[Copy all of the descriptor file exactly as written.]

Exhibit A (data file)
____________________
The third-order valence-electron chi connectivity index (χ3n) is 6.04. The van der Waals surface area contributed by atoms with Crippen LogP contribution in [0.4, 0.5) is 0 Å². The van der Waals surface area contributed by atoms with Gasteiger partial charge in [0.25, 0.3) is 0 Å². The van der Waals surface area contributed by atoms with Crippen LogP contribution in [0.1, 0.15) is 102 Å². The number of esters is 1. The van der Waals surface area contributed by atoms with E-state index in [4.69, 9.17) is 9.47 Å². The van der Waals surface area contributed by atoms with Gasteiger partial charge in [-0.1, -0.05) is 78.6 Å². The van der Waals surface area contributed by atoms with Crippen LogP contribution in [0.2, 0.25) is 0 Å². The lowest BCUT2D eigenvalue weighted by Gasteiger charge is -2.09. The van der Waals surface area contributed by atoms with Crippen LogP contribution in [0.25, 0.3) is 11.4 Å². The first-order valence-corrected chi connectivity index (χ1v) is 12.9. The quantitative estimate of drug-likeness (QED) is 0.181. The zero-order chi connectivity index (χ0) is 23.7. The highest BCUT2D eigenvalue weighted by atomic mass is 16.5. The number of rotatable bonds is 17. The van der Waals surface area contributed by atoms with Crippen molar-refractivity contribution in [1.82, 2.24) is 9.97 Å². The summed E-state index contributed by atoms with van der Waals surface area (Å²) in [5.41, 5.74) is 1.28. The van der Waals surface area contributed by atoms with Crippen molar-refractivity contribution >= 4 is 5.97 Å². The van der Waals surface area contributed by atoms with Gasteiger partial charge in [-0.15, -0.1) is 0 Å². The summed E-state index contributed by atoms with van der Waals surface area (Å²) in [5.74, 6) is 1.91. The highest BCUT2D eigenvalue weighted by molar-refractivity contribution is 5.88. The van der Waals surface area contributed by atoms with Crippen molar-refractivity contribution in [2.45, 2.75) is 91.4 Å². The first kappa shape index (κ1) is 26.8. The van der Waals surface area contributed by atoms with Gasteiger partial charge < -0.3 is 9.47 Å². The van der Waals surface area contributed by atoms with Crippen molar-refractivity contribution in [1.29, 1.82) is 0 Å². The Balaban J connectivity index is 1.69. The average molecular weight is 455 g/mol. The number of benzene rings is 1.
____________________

The third-order valence-electron chi connectivity index (χ3n) is 6.04. The van der Waals surface area contributed by atoms with Crippen LogP contribution in [0.4, 0.5) is 0 Å². The van der Waals surface area contributed by atoms with Gasteiger partial charge in [0.25, 0.3) is 0 Å². The van der Waals surface area contributed by atoms with Crippen LogP contribution in [0.1, 0.15) is 102 Å². The number of esters is 1. The van der Waals surface area contributed by atoms with E-state index in [4.69, 9.17) is 9.47 Å². The van der Waals surface area contributed by atoms with Gasteiger partial charge in [-0.1, -0.05) is 78.6 Å². The van der Waals surface area contributed by atoms with Crippen LogP contribution in [0.2, 0.25) is 0 Å². The lowest BCUT2D eigenvalue weighted by Gasteiger charge is -2.09. The van der Waals surface area contributed by atoms with Crippen LogP contribution in [0.25, 0.3) is 11.4 Å². The first-order valence-corrected chi connectivity index (χ1v) is 12.9. The quantitative estimate of drug-likeness (QED) is 0.181. The zero-order chi connectivity index (χ0) is 23.7. The highest BCUT2D eigenvalue weighted by atomic mass is 16.5. The number of rotatable bonds is 17. The van der Waals surface area contributed by atoms with Crippen molar-refractivity contribution in [1.82, 2.24) is 9.97 Å². The summed E-state index contributed by atoms with van der Waals surface area (Å²) in [5.41, 5.74) is 1.28. The van der Waals surface area contributed by atoms with Crippen molar-refractivity contribution >= 4 is 5.97 Å². The van der Waals surface area contributed by atoms with Gasteiger partial charge in [-0.15, -0.1) is 0 Å². The summed E-state index contributed by atoms with van der Waals surface area (Å²) in [5.74, 6) is 1.91. The highest BCUT2D eigenvalue weighted by molar-refractivity contribution is 5.88. The van der Waals surface area contributed by atoms with Crippen molar-refractivity contribution in [2.45, 2.75) is 91.4 Å². The first kappa shape index (κ1) is 26.8. The van der Waals surface area contributed by atoms with Gasteiger partial charge < -0.3 is 9.47 Å². The van der Waals surface area contributed by atoms with Crippen molar-refractivity contribution in [1.29, 1.82) is 0 Å². The Balaban J connectivity index is 1.69. The average molecular weight is 455 g/mol. The number of benzene rings is 1.